Background: Change of the corrected flow time (Ftc) is a surrogate for tracking stroke volume (SV) in the intensive care unit. Multiple Ftc equations have been proposed; many have not had their diagnostic characteristics for detecting SV change reported. Further, little is known about the inherent Ftc variability induced by the respiratory cycle.
Materials and methods: Using a wearable Doppler ultrasound patch, we studied the clinical performance of 11 Ftc equations to detect a 10% change in SV measured by non-invasive pulse contour analysis; 26 healthy volunteers performed a standardized cardiac preload modifying maneuver.
Results: One hundred changes in cardiac preload and 3890 carotid beats were analyzed. Most of the 11 Ftc equations studied had similar diagnostic attributes. Wodeys' and Chambers' formulae had identical results; a 2% change in Ftc detected a 10% change in SV with a sensitivity and specificity of 96% and 93%, respectively. Similarly, a 3% change in Ftc calculated by Bazett's formula displayed a sensitivity and specificity of 91% and 93%. FtcWodey had 100% concordance and an R2 of 0.75 with change in SV; these values were 99%, 0.76 and 98%, 0.71 for FtcChambers and FtcBazetts, respectively. As an exploratory analysis, we studied 3335 carotid beats for the dispersion of Ftc during quiet breathing using the equations of Wodey and Bazett. The coefficient of variation of Ftc during quiet breathing for these formulae were 0.06 and 0.07, respectively.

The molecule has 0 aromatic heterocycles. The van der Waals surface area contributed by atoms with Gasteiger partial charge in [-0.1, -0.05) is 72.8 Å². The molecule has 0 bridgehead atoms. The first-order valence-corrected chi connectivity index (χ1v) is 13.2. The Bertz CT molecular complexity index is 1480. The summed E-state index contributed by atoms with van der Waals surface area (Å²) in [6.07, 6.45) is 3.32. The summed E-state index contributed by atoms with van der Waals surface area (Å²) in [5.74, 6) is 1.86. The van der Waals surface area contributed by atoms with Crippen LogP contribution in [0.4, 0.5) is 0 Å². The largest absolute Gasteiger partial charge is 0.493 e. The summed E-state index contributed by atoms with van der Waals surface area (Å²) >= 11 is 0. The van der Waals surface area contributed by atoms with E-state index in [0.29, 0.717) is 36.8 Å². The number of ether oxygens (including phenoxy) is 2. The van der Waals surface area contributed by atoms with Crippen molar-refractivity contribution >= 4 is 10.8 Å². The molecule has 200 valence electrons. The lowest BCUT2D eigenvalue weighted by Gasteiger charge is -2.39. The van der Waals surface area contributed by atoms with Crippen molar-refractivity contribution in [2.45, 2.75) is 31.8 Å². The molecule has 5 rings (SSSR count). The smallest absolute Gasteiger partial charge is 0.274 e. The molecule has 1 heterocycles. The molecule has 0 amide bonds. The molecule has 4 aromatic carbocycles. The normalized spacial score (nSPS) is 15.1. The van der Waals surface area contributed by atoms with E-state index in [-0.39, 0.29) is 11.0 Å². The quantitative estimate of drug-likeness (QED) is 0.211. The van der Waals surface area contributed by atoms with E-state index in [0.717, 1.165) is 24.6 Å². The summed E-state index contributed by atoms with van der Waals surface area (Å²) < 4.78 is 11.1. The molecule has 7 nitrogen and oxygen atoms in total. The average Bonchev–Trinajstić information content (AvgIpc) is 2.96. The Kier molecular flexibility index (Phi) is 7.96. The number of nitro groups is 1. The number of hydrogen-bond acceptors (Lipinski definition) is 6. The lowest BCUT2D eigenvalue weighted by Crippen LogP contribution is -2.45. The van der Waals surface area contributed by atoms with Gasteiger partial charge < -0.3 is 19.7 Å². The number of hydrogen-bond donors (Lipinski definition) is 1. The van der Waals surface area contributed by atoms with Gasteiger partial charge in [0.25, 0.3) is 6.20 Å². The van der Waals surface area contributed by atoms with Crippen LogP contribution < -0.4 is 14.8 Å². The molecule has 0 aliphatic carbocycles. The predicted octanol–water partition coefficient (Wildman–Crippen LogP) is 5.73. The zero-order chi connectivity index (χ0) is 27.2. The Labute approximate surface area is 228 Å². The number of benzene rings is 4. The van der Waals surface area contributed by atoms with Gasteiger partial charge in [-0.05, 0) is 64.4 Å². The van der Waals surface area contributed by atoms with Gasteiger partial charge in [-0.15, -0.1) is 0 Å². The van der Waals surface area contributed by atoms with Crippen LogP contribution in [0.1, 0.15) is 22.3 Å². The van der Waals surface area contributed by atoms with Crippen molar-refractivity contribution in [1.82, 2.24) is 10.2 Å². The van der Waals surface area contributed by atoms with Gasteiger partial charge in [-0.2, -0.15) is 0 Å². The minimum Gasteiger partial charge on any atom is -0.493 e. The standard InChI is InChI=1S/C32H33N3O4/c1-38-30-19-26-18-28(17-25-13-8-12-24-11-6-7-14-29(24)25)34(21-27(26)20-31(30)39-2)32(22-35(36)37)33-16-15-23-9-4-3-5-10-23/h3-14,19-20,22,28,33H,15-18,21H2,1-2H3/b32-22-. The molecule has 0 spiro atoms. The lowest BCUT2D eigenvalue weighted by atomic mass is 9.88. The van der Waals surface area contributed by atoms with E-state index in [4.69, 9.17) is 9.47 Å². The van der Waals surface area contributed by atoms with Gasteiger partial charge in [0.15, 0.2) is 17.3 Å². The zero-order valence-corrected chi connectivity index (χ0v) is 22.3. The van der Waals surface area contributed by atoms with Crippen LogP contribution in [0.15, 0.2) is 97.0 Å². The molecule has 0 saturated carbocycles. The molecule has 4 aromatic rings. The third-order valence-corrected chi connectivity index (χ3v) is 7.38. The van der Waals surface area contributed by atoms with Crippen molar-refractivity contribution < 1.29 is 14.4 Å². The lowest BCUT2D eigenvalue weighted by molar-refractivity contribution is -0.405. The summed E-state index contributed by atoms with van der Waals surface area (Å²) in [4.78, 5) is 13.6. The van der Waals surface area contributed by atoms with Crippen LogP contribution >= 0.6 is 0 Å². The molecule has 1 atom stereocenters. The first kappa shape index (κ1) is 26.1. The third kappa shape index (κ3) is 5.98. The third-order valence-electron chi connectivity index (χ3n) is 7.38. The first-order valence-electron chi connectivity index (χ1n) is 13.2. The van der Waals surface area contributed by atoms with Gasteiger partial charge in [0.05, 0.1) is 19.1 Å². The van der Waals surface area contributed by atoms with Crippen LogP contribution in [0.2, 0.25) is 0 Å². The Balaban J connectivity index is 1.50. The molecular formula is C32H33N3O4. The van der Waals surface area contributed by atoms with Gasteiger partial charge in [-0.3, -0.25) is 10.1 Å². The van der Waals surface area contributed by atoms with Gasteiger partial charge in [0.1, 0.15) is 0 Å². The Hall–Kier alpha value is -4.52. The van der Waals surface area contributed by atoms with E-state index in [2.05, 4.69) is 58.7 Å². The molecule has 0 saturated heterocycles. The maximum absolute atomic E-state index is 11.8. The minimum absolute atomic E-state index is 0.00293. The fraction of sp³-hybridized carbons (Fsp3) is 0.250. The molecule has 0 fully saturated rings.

Conclusions: Most of the 11 different equations used to calculate carotid artery Ftc from a wearable Doppler ultrasound patch had similar thresholds and abilities to detect SV change in healthy volunteers. Variation in Ftc induced by the respiratory cycle is important; measuring a clinically significant change in Ftc with statistical confidence requires a large sample of beats.
Keywords: Carotid artery; Corrected flow time; Fluid responsiveness; Hemodynamics; Stroke volume.